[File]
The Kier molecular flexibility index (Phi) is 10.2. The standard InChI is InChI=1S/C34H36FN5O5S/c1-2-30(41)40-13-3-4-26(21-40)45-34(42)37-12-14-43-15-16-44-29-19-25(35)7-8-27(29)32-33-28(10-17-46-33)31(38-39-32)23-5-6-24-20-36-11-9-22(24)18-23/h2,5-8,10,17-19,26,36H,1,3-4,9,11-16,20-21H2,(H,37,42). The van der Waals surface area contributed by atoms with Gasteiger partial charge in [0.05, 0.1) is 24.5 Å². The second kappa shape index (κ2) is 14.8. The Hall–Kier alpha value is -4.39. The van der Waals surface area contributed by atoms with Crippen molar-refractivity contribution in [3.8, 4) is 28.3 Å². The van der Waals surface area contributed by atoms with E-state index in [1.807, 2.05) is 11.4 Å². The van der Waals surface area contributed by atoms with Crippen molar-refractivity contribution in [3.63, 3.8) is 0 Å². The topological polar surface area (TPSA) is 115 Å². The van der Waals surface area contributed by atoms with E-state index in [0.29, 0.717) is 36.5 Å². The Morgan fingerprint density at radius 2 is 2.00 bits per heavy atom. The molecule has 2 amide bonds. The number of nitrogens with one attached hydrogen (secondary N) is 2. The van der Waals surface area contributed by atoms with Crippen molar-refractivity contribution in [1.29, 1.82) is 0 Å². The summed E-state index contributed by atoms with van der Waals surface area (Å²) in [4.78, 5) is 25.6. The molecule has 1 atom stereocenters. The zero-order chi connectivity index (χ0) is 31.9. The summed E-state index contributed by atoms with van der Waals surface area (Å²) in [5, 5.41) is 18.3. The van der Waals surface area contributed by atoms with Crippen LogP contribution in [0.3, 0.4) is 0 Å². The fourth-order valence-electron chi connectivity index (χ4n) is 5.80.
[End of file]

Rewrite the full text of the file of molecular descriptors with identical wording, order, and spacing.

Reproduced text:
The Kier molecular flexibility index (Phi) is 10.2. The standard InChI is InChI=1S/C34H36FN5O5S/c1-2-30(41)40-13-3-4-26(21-40)45-34(42)37-12-14-43-15-16-44-29-19-25(35)7-8-27(29)32-33-28(10-17-46-33)31(38-39-32)23-5-6-24-20-36-11-9-22(24)18-23/h2,5-8,10,17-19,26,36H,1,3-4,9,11-16,20-21H2,(H,37,42). The van der Waals surface area contributed by atoms with Gasteiger partial charge in [0.05, 0.1) is 24.5 Å². The second kappa shape index (κ2) is 14.8. The Hall–Kier alpha value is -4.39. The van der Waals surface area contributed by atoms with Crippen molar-refractivity contribution in [3.8, 4) is 28.3 Å². The van der Waals surface area contributed by atoms with E-state index in [1.807, 2.05) is 11.4 Å². The van der Waals surface area contributed by atoms with Crippen molar-refractivity contribution in [3.63, 3.8) is 0 Å². The topological polar surface area (TPSA) is 115 Å². The van der Waals surface area contributed by atoms with E-state index in [0.29, 0.717) is 36.5 Å². The Morgan fingerprint density at radius 2 is 2.00 bits per heavy atom. The molecule has 2 amide bonds. The number of nitrogens with one attached hydrogen (secondary N) is 2. The van der Waals surface area contributed by atoms with Crippen molar-refractivity contribution in [1.29, 1.82) is 0 Å². The summed E-state index contributed by atoms with van der Waals surface area (Å²) in [4.78, 5) is 25.6. The molecule has 1 atom stereocenters. The zero-order chi connectivity index (χ0) is 31.9. The summed E-state index contributed by atoms with van der Waals surface area (Å²) in [5, 5.41) is 18.3. The van der Waals surface area contributed by atoms with Crippen LogP contribution in [0.3, 0.4) is 0 Å². The fourth-order valence-electron chi connectivity index (χ4n) is 5.80.